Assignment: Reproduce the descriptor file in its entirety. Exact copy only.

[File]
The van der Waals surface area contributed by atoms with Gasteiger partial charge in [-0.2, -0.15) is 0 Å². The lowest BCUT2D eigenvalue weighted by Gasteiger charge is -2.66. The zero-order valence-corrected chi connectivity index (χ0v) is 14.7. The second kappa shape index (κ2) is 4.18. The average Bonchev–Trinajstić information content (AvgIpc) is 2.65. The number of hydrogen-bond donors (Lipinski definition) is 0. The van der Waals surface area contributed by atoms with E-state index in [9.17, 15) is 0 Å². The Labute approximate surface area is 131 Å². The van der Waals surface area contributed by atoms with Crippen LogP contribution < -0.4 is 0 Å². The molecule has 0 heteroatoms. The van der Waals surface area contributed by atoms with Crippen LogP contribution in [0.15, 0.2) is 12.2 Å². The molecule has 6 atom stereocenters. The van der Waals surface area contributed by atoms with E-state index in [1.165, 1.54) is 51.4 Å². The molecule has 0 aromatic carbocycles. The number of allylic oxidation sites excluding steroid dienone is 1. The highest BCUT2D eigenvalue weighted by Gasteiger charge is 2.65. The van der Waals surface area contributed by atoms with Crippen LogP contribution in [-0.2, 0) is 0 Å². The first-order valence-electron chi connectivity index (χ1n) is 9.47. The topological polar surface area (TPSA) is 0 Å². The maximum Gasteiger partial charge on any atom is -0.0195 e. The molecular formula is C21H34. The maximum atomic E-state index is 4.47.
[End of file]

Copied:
The van der Waals surface area contributed by atoms with Gasteiger partial charge in [-0.2, -0.15) is 0 Å². The lowest BCUT2D eigenvalue weighted by Gasteiger charge is -2.66. The zero-order valence-corrected chi connectivity index (χ0v) is 14.7. The second kappa shape index (κ2) is 4.18. The average Bonchev–Trinajstić information content (AvgIpc) is 2.65. The number of hydrogen-bond donors (Lipinski definition) is 0. The van der Waals surface area contributed by atoms with E-state index in [9.17, 15) is 0 Å². The Labute approximate surface area is 131 Å². The van der Waals surface area contributed by atoms with Crippen LogP contribution < -0.4 is 0 Å². The molecule has 0 heteroatoms. The van der Waals surface area contributed by atoms with Crippen LogP contribution in [0.15, 0.2) is 12.2 Å². The molecule has 6 atom stereocenters. The van der Waals surface area contributed by atoms with E-state index in [1.165, 1.54) is 51.4 Å². The molecule has 0 aromatic carbocycles. The number of allylic oxidation sites excluding steroid dienone is 1. The highest BCUT2D eigenvalue weighted by Gasteiger charge is 2.65. The van der Waals surface area contributed by atoms with Crippen LogP contribution in [-0.2, 0) is 0 Å². The first-order valence-electron chi connectivity index (χ1n) is 9.47. The topological polar surface area (TPSA) is 0 Å². The maximum Gasteiger partial charge on any atom is -0.0195 e. The molecular formula is C21H34. The maximum atomic E-state index is 4.47.